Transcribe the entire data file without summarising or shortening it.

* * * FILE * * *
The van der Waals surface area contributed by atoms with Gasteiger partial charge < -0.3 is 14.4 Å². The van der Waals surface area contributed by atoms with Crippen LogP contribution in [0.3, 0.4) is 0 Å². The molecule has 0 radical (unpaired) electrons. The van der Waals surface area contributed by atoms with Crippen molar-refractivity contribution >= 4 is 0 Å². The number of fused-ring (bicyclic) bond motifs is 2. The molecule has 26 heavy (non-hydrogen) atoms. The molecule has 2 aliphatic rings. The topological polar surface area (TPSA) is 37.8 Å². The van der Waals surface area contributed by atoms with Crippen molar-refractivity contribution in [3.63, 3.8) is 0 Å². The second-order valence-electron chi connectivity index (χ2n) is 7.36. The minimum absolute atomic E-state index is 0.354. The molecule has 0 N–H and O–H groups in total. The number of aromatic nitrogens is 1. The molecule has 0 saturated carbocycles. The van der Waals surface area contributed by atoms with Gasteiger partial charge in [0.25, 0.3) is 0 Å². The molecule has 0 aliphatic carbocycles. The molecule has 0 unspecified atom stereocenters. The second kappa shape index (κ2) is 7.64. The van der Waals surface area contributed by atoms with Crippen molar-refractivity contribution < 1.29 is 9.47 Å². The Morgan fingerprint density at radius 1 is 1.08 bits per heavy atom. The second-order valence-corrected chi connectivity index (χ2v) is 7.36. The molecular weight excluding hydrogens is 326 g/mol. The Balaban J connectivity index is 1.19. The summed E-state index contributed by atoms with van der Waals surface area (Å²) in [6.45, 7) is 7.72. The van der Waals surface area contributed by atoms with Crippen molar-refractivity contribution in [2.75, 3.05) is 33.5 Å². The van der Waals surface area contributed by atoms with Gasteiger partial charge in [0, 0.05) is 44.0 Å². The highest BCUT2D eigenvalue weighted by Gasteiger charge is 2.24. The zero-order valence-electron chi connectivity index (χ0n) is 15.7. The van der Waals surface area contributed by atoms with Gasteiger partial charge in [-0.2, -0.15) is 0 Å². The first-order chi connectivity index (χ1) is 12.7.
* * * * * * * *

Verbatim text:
The van der Waals surface area contributed by atoms with Gasteiger partial charge < -0.3 is 14.4 Å². The van der Waals surface area contributed by atoms with Crippen LogP contribution in [0.3, 0.4) is 0 Å². The molecule has 0 radical (unpaired) electrons. The van der Waals surface area contributed by atoms with Crippen molar-refractivity contribution >= 4 is 0 Å². The number of fused-ring (bicyclic) bond motifs is 2. The molecule has 26 heavy (non-hydrogen) atoms. The molecule has 2 aliphatic rings. The topological polar surface area (TPSA) is 37.8 Å². The van der Waals surface area contributed by atoms with Crippen molar-refractivity contribution in [3.63, 3.8) is 0 Å². The second-order valence-electron chi connectivity index (χ2n) is 7.36. The minimum absolute atomic E-state index is 0.354. The molecule has 0 N–H and O–H groups in total. The number of aromatic nitrogens is 1. The molecule has 0 saturated carbocycles. The van der Waals surface area contributed by atoms with Gasteiger partial charge in [0.25, 0.3) is 0 Å². The molecule has 0 aliphatic carbocycles. The molecule has 0 unspecified atom stereocenters. The second kappa shape index (κ2) is 7.64. The van der Waals surface area contributed by atoms with Crippen molar-refractivity contribution < 1.29 is 9.47 Å². The Morgan fingerprint density at radius 1 is 1.08 bits per heavy atom. The second-order valence-corrected chi connectivity index (χ2v) is 7.36. The molecular weight excluding hydrogens is 326 g/mol. The Balaban J connectivity index is 1.19. The summed E-state index contributed by atoms with van der Waals surface area (Å²) in [6.45, 7) is 7.72. The van der Waals surface area contributed by atoms with Crippen molar-refractivity contribution in [2.75, 3.05) is 33.5 Å². The van der Waals surface area contributed by atoms with Gasteiger partial charge in [0, 0.05) is 44.0 Å². The highest BCUT2D eigenvalue weighted by Gasteiger charge is 2.24. The zero-order valence-electron chi connectivity index (χ0n) is 15.7. The van der Waals surface area contributed by atoms with Gasteiger partial charge in [-0.2, -0.15) is 0 Å². The first-order chi connectivity index (χ1) is 12.7.